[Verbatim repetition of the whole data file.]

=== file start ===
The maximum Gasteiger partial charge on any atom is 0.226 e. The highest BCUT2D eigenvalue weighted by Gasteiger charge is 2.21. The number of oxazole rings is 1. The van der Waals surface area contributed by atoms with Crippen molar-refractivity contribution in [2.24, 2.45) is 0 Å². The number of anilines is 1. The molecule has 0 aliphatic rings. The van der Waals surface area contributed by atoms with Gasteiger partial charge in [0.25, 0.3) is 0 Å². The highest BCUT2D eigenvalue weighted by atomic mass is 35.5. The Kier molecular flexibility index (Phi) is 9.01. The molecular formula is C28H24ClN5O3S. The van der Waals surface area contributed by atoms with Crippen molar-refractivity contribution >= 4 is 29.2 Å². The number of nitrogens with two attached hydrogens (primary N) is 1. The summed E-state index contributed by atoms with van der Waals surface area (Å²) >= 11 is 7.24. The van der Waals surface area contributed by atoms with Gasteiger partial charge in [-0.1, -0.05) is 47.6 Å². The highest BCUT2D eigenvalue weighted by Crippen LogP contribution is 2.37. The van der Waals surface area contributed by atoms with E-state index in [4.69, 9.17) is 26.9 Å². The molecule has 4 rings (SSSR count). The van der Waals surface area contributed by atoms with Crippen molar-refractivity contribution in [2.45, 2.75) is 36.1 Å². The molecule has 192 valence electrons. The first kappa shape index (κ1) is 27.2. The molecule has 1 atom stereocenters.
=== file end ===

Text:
The maximum Gasteiger partial charge on any atom is 0.226 e. The highest BCUT2D eigenvalue weighted by Gasteiger charge is 2.21. The number of oxazole rings is 1. The van der Waals surface area contributed by atoms with Crippen molar-refractivity contribution in [2.24, 2.45) is 0 Å². The number of anilines is 1. The molecule has 0 aliphatic rings. The van der Waals surface area contributed by atoms with Gasteiger partial charge in [0.25, 0.3) is 0 Å². The highest BCUT2D eigenvalue weighted by atomic mass is 35.5. The Kier molecular flexibility index (Phi) is 9.01. The molecular formula is C28H24ClN5O3S. The van der Waals surface area contributed by atoms with Crippen molar-refractivity contribution >= 4 is 29.2 Å². The number of nitrogens with two attached hydrogens (primary N) is 1. The summed E-state index contributed by atoms with van der Waals surface area (Å²) >= 11 is 7.24. The van der Waals surface area contributed by atoms with Gasteiger partial charge in [-0.1, -0.05) is 47.6 Å². The highest BCUT2D eigenvalue weighted by Crippen LogP contribution is 2.37. The van der Waals surface area contributed by atoms with E-state index in [4.69, 9.17) is 26.9 Å². The molecule has 4 rings (SSSR count). The van der Waals surface area contributed by atoms with Crippen molar-refractivity contribution in [2.45, 2.75) is 36.1 Å². The molecule has 192 valence electrons. The first kappa shape index (κ1) is 27.2. The molecule has 1 atom stereocenters.